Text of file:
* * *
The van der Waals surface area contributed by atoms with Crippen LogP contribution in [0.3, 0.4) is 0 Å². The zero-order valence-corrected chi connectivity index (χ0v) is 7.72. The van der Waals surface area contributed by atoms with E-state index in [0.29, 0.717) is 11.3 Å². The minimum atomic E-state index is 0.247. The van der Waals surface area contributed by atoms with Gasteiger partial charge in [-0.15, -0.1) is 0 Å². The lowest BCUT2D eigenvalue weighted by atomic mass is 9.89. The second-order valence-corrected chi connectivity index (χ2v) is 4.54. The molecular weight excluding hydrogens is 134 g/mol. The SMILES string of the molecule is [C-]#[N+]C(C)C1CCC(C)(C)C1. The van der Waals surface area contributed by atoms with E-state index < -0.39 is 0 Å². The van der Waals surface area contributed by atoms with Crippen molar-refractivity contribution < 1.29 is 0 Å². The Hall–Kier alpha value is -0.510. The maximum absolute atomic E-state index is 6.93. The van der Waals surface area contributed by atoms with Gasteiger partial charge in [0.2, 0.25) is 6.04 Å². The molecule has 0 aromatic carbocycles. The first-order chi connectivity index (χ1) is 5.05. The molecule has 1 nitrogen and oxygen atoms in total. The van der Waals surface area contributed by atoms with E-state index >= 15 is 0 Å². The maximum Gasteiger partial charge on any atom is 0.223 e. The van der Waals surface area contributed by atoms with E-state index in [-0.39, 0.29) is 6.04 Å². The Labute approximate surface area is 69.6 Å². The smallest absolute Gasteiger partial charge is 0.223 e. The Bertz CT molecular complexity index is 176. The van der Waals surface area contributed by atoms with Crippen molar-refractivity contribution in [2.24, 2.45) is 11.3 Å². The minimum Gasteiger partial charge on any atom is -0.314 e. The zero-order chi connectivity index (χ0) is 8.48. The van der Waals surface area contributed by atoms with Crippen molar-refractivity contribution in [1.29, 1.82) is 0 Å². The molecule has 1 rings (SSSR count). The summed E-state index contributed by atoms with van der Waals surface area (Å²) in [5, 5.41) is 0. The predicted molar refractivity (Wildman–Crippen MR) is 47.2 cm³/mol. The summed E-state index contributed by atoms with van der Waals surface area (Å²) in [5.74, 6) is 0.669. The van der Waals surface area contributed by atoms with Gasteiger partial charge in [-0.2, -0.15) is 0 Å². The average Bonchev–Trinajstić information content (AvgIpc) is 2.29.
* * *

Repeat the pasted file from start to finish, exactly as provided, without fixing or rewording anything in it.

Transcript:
The van der Waals surface area contributed by atoms with Crippen LogP contribution in [0.3, 0.4) is 0 Å². The zero-order valence-corrected chi connectivity index (χ0v) is 7.72. The van der Waals surface area contributed by atoms with E-state index in [0.29, 0.717) is 11.3 Å². The minimum atomic E-state index is 0.247. The van der Waals surface area contributed by atoms with Gasteiger partial charge in [-0.15, -0.1) is 0 Å². The lowest BCUT2D eigenvalue weighted by atomic mass is 9.89. The second-order valence-corrected chi connectivity index (χ2v) is 4.54. The molecular weight excluding hydrogens is 134 g/mol. The SMILES string of the molecule is [C-]#[N+]C(C)C1CCC(C)(C)C1. The van der Waals surface area contributed by atoms with E-state index < -0.39 is 0 Å². The van der Waals surface area contributed by atoms with Crippen molar-refractivity contribution < 1.29 is 0 Å². The Hall–Kier alpha value is -0.510. The maximum absolute atomic E-state index is 6.93. The van der Waals surface area contributed by atoms with Gasteiger partial charge in [0.2, 0.25) is 6.04 Å². The molecule has 0 aromatic carbocycles. The first-order chi connectivity index (χ1) is 5.05. The molecule has 1 nitrogen and oxygen atoms in total. The van der Waals surface area contributed by atoms with E-state index >= 15 is 0 Å². The maximum Gasteiger partial charge on any atom is 0.223 e. The van der Waals surface area contributed by atoms with E-state index in [-0.39, 0.29) is 6.04 Å². The Labute approximate surface area is 69.6 Å². The smallest absolute Gasteiger partial charge is 0.223 e. The Bertz CT molecular complexity index is 176. The van der Waals surface area contributed by atoms with Crippen molar-refractivity contribution in [2.24, 2.45) is 11.3 Å². The minimum Gasteiger partial charge on any atom is -0.314 e. The zero-order chi connectivity index (χ0) is 8.48. The van der Waals surface area contributed by atoms with Crippen molar-refractivity contribution in [1.29, 1.82) is 0 Å². The molecule has 1 rings (SSSR count). The summed E-state index contributed by atoms with van der Waals surface area (Å²) in [5, 5.41) is 0. The predicted molar refractivity (Wildman–Crippen MR) is 47.2 cm³/mol. The summed E-state index contributed by atoms with van der Waals surface area (Å²) in [5.74, 6) is 0.669. The van der Waals surface area contributed by atoms with Gasteiger partial charge in [-0.2, -0.15) is 0 Å². The average Bonchev–Trinajstić information content (AvgIpc) is 2.29.